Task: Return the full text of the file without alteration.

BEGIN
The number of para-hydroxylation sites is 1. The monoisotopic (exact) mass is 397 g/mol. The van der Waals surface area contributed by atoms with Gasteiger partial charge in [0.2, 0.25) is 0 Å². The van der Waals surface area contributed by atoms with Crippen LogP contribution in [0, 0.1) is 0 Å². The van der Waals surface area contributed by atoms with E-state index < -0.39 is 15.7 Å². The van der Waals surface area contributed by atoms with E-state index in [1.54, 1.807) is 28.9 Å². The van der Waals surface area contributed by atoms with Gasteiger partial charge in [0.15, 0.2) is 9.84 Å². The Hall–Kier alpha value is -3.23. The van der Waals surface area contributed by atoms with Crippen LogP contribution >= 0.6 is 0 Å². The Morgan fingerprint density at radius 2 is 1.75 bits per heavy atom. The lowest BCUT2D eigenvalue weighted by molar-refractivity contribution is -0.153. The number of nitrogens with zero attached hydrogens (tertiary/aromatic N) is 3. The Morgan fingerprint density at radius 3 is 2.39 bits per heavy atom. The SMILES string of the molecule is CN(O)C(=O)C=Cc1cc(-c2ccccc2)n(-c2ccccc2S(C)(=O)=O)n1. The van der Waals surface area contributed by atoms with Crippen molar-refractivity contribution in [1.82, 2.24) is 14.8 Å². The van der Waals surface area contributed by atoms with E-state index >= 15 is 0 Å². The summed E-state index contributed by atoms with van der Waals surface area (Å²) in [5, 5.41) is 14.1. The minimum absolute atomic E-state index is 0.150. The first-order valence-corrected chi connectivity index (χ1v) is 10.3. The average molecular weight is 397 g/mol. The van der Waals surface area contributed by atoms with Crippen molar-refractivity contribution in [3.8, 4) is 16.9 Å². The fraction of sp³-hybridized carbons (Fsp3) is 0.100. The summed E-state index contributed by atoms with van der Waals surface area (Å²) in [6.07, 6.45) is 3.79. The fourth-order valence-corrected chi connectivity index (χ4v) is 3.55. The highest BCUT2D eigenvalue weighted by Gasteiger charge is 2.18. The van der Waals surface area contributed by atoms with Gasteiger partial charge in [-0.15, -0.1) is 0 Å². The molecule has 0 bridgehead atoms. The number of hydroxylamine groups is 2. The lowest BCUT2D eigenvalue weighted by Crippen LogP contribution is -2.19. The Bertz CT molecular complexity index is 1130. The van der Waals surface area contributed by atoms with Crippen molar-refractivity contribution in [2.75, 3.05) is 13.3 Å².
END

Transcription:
The number of para-hydroxylation sites is 1. The monoisotopic (exact) mass is 397 g/mol. The van der Waals surface area contributed by atoms with Gasteiger partial charge in [0.2, 0.25) is 0 Å². The van der Waals surface area contributed by atoms with Crippen LogP contribution in [0, 0.1) is 0 Å². The van der Waals surface area contributed by atoms with E-state index < -0.39 is 15.7 Å². The van der Waals surface area contributed by atoms with E-state index in [1.54, 1.807) is 28.9 Å². The van der Waals surface area contributed by atoms with Gasteiger partial charge in [0.15, 0.2) is 9.84 Å². The Hall–Kier alpha value is -3.23. The van der Waals surface area contributed by atoms with Crippen LogP contribution >= 0.6 is 0 Å². The Morgan fingerprint density at radius 2 is 1.75 bits per heavy atom. The lowest BCUT2D eigenvalue weighted by molar-refractivity contribution is -0.153. The number of nitrogens with zero attached hydrogens (tertiary/aromatic N) is 3. The Morgan fingerprint density at radius 3 is 2.39 bits per heavy atom. The SMILES string of the molecule is CN(O)C(=O)C=Cc1cc(-c2ccccc2)n(-c2ccccc2S(C)(=O)=O)n1. The van der Waals surface area contributed by atoms with Crippen molar-refractivity contribution in [1.82, 2.24) is 14.8 Å². The van der Waals surface area contributed by atoms with E-state index >= 15 is 0 Å². The summed E-state index contributed by atoms with van der Waals surface area (Å²) in [5, 5.41) is 14.1. The minimum absolute atomic E-state index is 0.150. The first-order valence-corrected chi connectivity index (χ1v) is 10.3. The average molecular weight is 397 g/mol. The van der Waals surface area contributed by atoms with Crippen molar-refractivity contribution in [3.8, 4) is 16.9 Å². The fraction of sp³-hybridized carbons (Fsp3) is 0.100. The summed E-state index contributed by atoms with van der Waals surface area (Å²) in [6.07, 6.45) is 3.79. The fourth-order valence-corrected chi connectivity index (χ4v) is 3.55. The highest BCUT2D eigenvalue weighted by Gasteiger charge is 2.18. The van der Waals surface area contributed by atoms with Gasteiger partial charge in [-0.15, -0.1) is 0 Å². The molecule has 0 bridgehead atoms. The number of hydroxylamine groups is 2. The lowest BCUT2D eigenvalue weighted by Crippen LogP contribution is -2.19. The Bertz CT molecular complexity index is 1130. The van der Waals surface area contributed by atoms with Crippen molar-refractivity contribution in [2.75, 3.05) is 13.3 Å².